16 September 2010

Verse-by-verse through Philippians (4:10-4:12)

October 29, 1929. Anybody know why that is an important date in American history? It was the day of the Great Stock Market Crash, which—did not cause, but was one of the factors that led to the Great Depression. Now this crash did not take place in a day. If you think about what happens when you set a book on a surface that is not level, and it slowly creeps and slides and slips and then once it creeps far enough—BOOM down it goes. That’s what happened in 1929. Without going into all the technicalities of trading stock—which, me, eh, not so much—just to show how devastating this event actually was: On September 3, the Dow Jones Industrial Average (DJIA) had topped out at 381.17 (at the time it was made up of the value of the stock of 12 companies). At the end of trading on October 29, it finished at 230.07. In a month and a half the DJIA had lost 151 points. Now, today, the market wouldn’t even sneeze at a loss like that. This past Friday, the DJIA was up around 10,700 (30 companies, stocks are selling for quite a bit more than they did in 1929). But back then, 151 points translated into 40% of its value. Today it would be like the market today losing 4,000 points in a month and a half.

Eventually the USA lapsed into the Great Depression, and men who had been worth millions lost nearly everything. And of course, how did they react? Many of them committed suicide. Rather than face embarrassment, humiliation, scandal—or, worst of all, having to live without the luxuries they had been accustomed to. But there’s one thing that gets lost in all the stories of rich men plunging to their deaths after losing their boatloads of money. Who was affected the least by the Great Depression? I mean, yes they were affected. The difference between making 25¢ a day versus standing in a soup line all day isn't nearly as great as the difference between making a million dollars a year versus standing in that same soup line. The Stock Market Crash of 1929 and the Great Depression have a lot in common with the current economic crisis.

If you were to sum up what caused both of these in one word what would it be? I'll give you a hint: 5 letters, starts with ‘g’, rhymes with ‘reed’. People had what they needed, but they wanted something else. And that ‘something else’ was…more. In 1929 people were borrowing money to put into the stock market, and stocks were being sold for more than they were worth. And when those stocks went through the floor, those people wound up owing that money to their lenders. But they couldn’t pay it, so what happened to those lenders? They went under as well.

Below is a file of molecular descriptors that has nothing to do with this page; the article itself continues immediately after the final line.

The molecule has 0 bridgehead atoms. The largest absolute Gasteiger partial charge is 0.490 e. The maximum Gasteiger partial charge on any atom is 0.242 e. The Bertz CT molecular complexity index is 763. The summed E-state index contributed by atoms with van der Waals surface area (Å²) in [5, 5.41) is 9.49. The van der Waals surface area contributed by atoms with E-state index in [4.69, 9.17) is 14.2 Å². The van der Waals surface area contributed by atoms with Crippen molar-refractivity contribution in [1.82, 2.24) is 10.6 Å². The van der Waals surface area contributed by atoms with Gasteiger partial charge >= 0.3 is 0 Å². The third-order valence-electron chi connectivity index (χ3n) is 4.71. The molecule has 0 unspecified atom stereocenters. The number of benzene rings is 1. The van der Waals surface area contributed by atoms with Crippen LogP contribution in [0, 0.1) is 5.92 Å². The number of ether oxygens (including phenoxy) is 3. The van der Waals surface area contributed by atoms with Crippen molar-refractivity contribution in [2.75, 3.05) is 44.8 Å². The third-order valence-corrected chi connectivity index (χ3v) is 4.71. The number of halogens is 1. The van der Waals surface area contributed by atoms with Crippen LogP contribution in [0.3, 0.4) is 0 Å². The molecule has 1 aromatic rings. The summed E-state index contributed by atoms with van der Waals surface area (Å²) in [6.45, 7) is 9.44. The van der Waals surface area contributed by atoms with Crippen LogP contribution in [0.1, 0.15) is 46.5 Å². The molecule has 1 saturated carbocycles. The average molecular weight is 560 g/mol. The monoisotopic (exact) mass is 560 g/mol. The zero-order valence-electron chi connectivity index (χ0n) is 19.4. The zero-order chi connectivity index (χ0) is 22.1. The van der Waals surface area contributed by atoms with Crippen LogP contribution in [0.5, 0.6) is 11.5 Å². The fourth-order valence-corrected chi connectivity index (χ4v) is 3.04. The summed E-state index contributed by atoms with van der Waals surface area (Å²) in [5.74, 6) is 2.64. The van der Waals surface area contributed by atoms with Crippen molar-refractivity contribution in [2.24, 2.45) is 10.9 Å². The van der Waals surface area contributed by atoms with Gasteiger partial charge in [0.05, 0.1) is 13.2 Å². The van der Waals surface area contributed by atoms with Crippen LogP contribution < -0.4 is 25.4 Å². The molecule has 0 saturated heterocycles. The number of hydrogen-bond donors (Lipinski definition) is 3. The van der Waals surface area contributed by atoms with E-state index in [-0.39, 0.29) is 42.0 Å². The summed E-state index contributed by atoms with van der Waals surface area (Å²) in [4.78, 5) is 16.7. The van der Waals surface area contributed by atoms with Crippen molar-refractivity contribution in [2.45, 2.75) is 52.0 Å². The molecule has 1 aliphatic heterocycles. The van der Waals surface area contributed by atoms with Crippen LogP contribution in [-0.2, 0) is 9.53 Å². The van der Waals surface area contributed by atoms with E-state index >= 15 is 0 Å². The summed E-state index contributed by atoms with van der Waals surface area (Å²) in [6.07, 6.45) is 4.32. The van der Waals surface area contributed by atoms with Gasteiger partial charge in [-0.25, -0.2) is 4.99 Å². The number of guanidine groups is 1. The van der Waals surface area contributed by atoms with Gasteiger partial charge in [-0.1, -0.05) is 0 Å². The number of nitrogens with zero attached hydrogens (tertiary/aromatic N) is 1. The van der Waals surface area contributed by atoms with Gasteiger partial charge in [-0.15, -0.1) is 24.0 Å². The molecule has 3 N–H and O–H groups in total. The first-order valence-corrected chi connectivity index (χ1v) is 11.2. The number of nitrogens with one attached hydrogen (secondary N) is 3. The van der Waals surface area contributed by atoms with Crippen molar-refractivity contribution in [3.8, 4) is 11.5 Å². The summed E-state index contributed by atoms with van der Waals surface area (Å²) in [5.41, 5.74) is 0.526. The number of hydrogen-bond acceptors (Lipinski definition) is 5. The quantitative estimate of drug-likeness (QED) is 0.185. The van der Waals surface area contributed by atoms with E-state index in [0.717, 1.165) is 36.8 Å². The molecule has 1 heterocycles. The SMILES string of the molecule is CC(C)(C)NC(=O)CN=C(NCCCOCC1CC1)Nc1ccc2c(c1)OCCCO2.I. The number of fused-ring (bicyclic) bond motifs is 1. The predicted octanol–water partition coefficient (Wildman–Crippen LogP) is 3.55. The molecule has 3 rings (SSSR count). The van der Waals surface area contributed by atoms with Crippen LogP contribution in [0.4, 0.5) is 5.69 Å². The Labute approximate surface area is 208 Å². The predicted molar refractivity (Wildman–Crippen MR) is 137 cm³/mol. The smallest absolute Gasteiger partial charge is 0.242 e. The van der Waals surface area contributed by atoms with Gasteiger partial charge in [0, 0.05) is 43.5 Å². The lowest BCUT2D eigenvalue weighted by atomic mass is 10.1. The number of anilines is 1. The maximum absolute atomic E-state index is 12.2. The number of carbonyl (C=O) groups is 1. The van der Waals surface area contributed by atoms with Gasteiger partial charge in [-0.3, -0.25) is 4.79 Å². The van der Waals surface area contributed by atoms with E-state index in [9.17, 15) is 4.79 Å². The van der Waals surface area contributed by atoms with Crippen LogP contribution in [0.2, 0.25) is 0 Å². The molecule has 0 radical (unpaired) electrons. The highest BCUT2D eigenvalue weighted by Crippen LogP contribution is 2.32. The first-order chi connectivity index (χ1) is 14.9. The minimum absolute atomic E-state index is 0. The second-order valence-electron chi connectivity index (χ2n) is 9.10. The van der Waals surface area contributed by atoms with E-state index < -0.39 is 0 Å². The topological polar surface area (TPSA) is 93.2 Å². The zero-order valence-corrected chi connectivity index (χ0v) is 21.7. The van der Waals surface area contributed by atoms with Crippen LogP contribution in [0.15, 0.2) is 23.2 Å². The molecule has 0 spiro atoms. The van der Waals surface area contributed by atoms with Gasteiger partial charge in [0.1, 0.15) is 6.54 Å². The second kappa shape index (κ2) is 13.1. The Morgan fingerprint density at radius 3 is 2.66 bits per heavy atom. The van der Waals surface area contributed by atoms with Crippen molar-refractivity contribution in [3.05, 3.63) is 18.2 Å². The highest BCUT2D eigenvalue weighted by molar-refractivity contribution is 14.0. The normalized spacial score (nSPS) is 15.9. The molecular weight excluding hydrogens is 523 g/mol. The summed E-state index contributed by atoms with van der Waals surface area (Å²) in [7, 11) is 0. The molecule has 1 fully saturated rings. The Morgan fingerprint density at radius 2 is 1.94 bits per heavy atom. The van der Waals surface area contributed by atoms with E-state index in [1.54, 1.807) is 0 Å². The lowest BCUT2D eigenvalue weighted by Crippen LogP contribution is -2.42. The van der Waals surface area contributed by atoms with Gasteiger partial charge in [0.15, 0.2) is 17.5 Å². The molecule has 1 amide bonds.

We’re seeing that same situation all over again today, but instead of people borrowing more than they could pay back for stocks, people bought mortgages they couldn’t afford. People making $40,000 a year going out buying a $200,000 house. But the house wasn’t enough, they needed all the toys that went into the house—Italian leather furniture, plasma-screen TV’s, Playstations, Xbox’s. Oh, and they had to have all the toys they could fit into their garage—the big new Lexus SUV, jet skis, boats. Of course, they didn’t have enough room in their garage for all their stuff, so they had to rent a storage unit to store all their stuff—stuff they didn’t have enough time to enjoy because they were spending too much time at work, trying to pay for all the stuff they needed that they didn’t have time to enjoy. Then they had to spend even more money for a divorce attorney because of the stress of living a lifestyle they couldn’t afford.

We laugh at this, but it really is sad. So many people build their lives around money. We see the shiny toys and we go to Wal-Mart and we’re fascinated by the 52” flat-screen LCD. And we get caught up in “I need this NOW!” Don’t get me wrong—if someone knocked on my door and wanted to hand me a 52” LCD flat-screen, I don’t know as I would shut the door in their face. But what question should we ask before we go buying something like that? Do I need this? Can I afford this? Is this gonna not only take food off my family’s table—but is this going to take away from someplace else that God would rather have me give this? What’s the worst thing that could happen if I don’t buy this?

This was the attitude that God finally got through the head of the apostle Paul. He had spent years training under Gamaliel, training to one day be the head rabbi of all Israel. He had power, he had prestige—he had everything he needed, right? Philippians 3:4-6 (ESV)If anyone else thinks he has reason for confidence in the flesh, I have more: circumcised on the eighth day, of the people of Israel, of the tribe of Benjamin, a Hebrew of Hebrews; as to the law, a Pharisee; as to zeal, a persecutor of the church; as to righteousness under the law, blameless. Blameless concerning righteousness under the Law. He was on his way to the top. Nothing’s gonna stop him. Especially this pesky little band of people called “The Way.” Parents would stop with their children and point to Saul and say, “Oh, Shimon, I pray one day you can be like Saul of Tarsus! The greatest teacher of the Law in all the history of Israel!”